Isaac Newton had three laws of motion that described the relationship between any object: 

  1. Inertia: An object at rest remains at rest and an object in motion remains in motion at a constant speed and in a straight line unless acted on by an unbalanced force. 
  2. Force: The acceleration of an object depends on the mass of the object and the amount of force applied
  3. Action & Reaction: Whenever one object exerts a force on another object, the second object exerts an equal and opposite on the first. 

You might be wondering what this has to do with sales and software? Lots. 

For most of history, Newton’s laws analogized fairly simply to the business of sales. Your motion was logged in your CRM, giving the company visibility into the inertia, force, actions, and reactions. And the objects were what was available in your CRM: accounts, contacts, and opportunities. Everything was mapped fairly cleanly.

In this old world, inertia was simply the state of your prospective customer. Without any force (the next law) applied, an opportunity can’t exist. That force can be initiated by the seller or the customer, but without it, the opportunity will stay at rest indefinitely.

Force was traditionally the job of sales with some overhead support from marketing. In addition to bringing the deal into existence (applying the initial force to move the deal from its natural resting position), the team would try to apply force in the form of a sales process which would act against the natural forces of friction that threaten to bring any deal to a halt (in a non-vacuum environment, of course). You could apply that force by selling as a team or by “running for mayor” inside the prospect to get as many people on your side as possible. The famous sales quote applies well to Newton’s second law—sales is about an exchange of energy from you to your customer. The best sellers in this age transferred their energy (force) to push deals over the line.

Action and Reaction could be better understood in the world of objection handling and pain funneling. Where sellers were trained to understand a customer’s objections, listen for the customer’s pain, and do their best to overcome objection and pain funnel where they could. The best sellers could absorb an objection and turn it into a strength.

In a product-led world, the sales motion is changing, and with that, I think it’s helpful to reapply Newton’s laws of motion to selling in this new environment. 

Let’s start with inertia. If marketing is in charge of getting your Ideal Customer Profile (ICP) from rest into motion, your website and product is in charge of helping to maintain that motion through the early sales stages. This shifts the seller’s energy from trying to go from 0 to 1 with a customer, to instead focusing on how best to move that customer from 1 to N by qualifying them based on how they are interacting with your product, marketing, and other signals you can gather. Whereas in the past a salesperson needed to apply continual force to fight against the regular frictions of sales (no easy way to sign up, big upfront costs, opaque pricing followed by negotiation, etc), in a product-led world, the frictions have been hugely reduced as customers can get themselves going independently of sales, success, and support.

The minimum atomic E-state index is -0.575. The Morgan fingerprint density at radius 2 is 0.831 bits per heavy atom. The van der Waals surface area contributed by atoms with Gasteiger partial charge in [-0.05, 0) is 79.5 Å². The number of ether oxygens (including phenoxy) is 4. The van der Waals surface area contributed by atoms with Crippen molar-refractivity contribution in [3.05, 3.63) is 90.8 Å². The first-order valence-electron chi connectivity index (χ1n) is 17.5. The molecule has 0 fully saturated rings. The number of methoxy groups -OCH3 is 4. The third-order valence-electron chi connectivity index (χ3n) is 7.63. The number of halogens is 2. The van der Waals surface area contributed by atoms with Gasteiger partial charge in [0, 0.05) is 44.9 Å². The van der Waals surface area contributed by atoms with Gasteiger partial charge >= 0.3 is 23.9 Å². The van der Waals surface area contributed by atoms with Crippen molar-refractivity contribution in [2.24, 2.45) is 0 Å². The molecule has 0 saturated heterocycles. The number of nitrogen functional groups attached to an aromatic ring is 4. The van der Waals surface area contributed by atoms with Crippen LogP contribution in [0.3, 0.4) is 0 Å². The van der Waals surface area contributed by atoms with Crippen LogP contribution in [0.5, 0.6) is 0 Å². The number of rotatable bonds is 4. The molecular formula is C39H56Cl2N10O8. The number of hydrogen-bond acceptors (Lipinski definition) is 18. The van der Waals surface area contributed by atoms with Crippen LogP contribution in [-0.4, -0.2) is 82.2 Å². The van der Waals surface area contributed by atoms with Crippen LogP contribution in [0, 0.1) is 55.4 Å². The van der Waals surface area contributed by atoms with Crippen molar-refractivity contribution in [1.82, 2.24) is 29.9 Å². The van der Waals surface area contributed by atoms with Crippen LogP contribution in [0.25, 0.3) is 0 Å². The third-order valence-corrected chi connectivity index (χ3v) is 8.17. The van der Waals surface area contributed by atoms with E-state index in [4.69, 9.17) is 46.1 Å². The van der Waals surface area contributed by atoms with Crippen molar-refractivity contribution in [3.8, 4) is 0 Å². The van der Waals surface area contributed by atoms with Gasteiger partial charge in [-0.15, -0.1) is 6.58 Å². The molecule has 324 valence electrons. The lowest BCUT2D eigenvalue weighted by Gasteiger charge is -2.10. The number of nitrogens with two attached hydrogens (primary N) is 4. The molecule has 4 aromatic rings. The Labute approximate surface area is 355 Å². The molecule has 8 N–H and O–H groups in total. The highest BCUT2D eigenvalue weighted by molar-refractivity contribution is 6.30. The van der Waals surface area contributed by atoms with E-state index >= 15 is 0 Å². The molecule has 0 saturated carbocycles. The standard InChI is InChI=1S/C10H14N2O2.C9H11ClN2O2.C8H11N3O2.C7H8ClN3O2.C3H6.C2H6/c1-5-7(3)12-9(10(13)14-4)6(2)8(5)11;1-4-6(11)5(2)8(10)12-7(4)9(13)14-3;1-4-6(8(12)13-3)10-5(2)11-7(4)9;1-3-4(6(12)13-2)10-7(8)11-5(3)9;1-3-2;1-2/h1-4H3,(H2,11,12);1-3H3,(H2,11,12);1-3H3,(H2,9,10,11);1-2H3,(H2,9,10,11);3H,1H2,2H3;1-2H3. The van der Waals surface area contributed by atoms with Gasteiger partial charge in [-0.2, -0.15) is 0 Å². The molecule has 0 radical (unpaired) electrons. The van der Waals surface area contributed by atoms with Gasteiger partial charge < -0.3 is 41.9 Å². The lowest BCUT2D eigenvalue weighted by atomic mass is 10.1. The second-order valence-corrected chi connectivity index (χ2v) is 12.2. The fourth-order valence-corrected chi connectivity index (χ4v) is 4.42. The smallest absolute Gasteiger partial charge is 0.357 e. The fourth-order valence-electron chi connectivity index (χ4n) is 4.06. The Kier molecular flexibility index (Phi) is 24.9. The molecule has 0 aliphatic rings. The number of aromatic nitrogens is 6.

With the pressure of constantly moving the deal shifted from being entirely on the seller to more focused on the product, force can be applied differently. Instead of pushing everything towards one big closed won deal, the seller can conserve energy to more evenly apply force over a long customer relationship and product journey, selling more product as the functionality and customer’s needs expand. Here is a diagram to show this new model: 

Moving from 0 to 1, to 1 to N

On Action and Reaction, as we covered briefly, sales has always been a call and response medium. Are you interested? If yes, do this, if no, manage the objection this other way. In a PLG world, this changes the most of all the forces, where there is potentially even more on a seller’s shoulders. A seller needs to map a customer’s journey and decide what they want to do at each stage based on the signals that come from your customer’s actions. Here is an example: 

All actions should be met with the appropriate reaction

In many ways, the modern-day seller is an amazing reaction machine. Understand the customer’s inertia through their actions, ready to force a deal forward by acting and reacting when the time is right. This is the physics of selling. There is beauty in this model and its reflections in the physical world. People often describe sales and marketing as a company’s growth engine, and the goal of any engine is to in some way convert energy into motion. The best combustion engines did this incredibly inefficiently, wasting more than half the energy they consumed. Hybrid and electric engines start to change that equation, finding more efficient ways to use energy. 

A similar revolution is underway in software sales as the top-down growth engines of the past are being replaced by far more efficient PLG engines. Part of that efficiency is about how salespeople are able to better focus and expend their own energy to move the right deals and the right moments.

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